Just when I’d finally gotten used to writing 2018, it’s time to start over with 2019. I can’t believe how fast last year went by. Now I can understand all too well why folks say the older you get the faster time flies.
There’s something I look forward to when a new year begins and that’s an opportunity to start over. It reminds me of the words of Anne of Green Gables, “Every day is a new day with no mistakes in it.”
Thomas Edison experienced an opportunity to start over. One cold December night, while working in his factory in West Orange, N.J., a fire started. Though the inventor thought his concrete and steel building was fireproof, Edison watched as flames from the roof lit up the dark sky.
His 24-year-old son, Charles, searched frantically for his father and found him standing nearby watching the great inventor’s project of turning his dreams into reality go up in smoke that frigid evening in 1914.
Charles’ heart ached for his 67-year-old father. Surprisingly, when Thomas Edison saw his son, he asked him to find his mother and bring her to the sight because “she’ll never see anything like this as long as she lives.”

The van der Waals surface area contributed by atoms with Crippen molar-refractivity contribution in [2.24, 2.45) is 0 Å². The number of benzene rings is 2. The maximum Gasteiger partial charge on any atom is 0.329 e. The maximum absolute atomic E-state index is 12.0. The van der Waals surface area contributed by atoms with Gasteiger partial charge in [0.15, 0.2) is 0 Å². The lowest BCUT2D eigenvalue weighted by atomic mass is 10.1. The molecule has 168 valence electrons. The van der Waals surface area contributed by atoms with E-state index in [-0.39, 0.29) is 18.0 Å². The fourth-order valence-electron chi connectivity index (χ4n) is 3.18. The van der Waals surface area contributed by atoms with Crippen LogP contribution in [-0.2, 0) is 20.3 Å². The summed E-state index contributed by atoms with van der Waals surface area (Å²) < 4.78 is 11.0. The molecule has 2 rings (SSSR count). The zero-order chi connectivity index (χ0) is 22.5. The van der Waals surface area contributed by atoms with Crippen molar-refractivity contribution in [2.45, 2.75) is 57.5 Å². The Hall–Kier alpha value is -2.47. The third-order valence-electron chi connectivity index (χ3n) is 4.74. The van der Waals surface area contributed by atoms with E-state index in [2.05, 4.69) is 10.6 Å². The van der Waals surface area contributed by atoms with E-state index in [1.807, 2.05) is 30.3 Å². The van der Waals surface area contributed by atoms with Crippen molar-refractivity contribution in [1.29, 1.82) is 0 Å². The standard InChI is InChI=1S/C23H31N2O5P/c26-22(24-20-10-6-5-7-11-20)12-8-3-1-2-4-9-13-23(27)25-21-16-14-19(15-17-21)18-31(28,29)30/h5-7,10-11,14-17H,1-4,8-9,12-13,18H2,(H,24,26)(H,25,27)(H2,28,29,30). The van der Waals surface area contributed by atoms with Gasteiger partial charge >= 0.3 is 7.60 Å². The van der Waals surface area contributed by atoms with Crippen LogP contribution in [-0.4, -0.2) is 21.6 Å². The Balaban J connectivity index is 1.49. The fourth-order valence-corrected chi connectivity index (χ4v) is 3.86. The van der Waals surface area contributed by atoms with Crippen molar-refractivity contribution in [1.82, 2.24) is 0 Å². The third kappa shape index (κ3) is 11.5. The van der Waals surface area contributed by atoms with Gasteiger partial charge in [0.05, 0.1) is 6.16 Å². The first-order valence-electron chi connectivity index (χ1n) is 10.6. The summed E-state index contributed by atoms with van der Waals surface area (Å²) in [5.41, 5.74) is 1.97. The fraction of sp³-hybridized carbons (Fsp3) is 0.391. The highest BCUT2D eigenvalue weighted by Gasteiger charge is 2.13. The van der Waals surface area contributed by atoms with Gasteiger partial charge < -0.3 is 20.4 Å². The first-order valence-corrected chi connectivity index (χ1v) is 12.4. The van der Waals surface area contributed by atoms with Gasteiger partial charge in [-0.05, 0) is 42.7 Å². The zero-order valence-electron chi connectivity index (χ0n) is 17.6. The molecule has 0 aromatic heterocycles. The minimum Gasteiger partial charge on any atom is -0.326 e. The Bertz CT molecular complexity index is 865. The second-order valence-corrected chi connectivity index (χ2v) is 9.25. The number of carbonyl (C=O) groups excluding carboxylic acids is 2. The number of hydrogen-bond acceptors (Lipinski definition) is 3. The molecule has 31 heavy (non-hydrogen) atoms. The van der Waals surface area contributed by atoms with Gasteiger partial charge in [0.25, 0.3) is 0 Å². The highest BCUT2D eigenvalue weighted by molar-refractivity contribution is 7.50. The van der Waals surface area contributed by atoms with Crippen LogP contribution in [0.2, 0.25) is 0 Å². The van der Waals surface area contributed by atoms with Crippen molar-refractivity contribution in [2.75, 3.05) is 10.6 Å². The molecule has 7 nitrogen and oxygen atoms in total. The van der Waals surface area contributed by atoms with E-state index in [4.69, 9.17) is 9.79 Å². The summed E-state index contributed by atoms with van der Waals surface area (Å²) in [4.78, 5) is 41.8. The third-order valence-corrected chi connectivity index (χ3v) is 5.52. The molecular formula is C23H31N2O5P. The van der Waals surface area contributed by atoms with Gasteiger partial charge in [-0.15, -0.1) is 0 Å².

The next morning, Thomas Edison looked at the ruins of his factory and said, “There’s value in disaster. All our mistakes are burned up. Thank God, we can start anew.”
What a positive perspective! The Apostle Paul, who experienced his share of ups and downs, put it this way, “Therefore we do not lose heart (or give up). Even though our outward man is perishing, yet the inward man is being renewed day by day.
“For our light affliction, which is but for a moment, is working for us a far more exceeding and eternal weight of glory, while we do not look at things which are seen. For the things which are seen are temporary, but the things which are not seen are eternal” (2 Corinthians 4:16 - 18).
Someone has made the statement, “A key truth of the Christian religion is that our hope lies in an unseen future rather than a wretched past.” It’s never too late for a new beginning. One of my favorite promises in the Bible is Jeremiah 29:11, “For I know the thoughts that I think toward you, says the Lord, thoughts of peace and not of evil, to give you a future and a hope” (NKJ).
Corrie ten Boom, a Holocaust survivor, once said, “Never be afraid to trust an unknown future to a known God.” As one hymn writer penned, “Many things about tomorrow, I don’t seem to understand. But I know who holds tomorrow and I know who holds my hand.
“I don’t worry o’er the future for I know what Jesus said, and today I’ll walk beside Him for He knows what lies ahead.”
Jan White is a wife, mother, and freelance writer who lives in Andalusia. Her email address is firstname.lastname@example.org.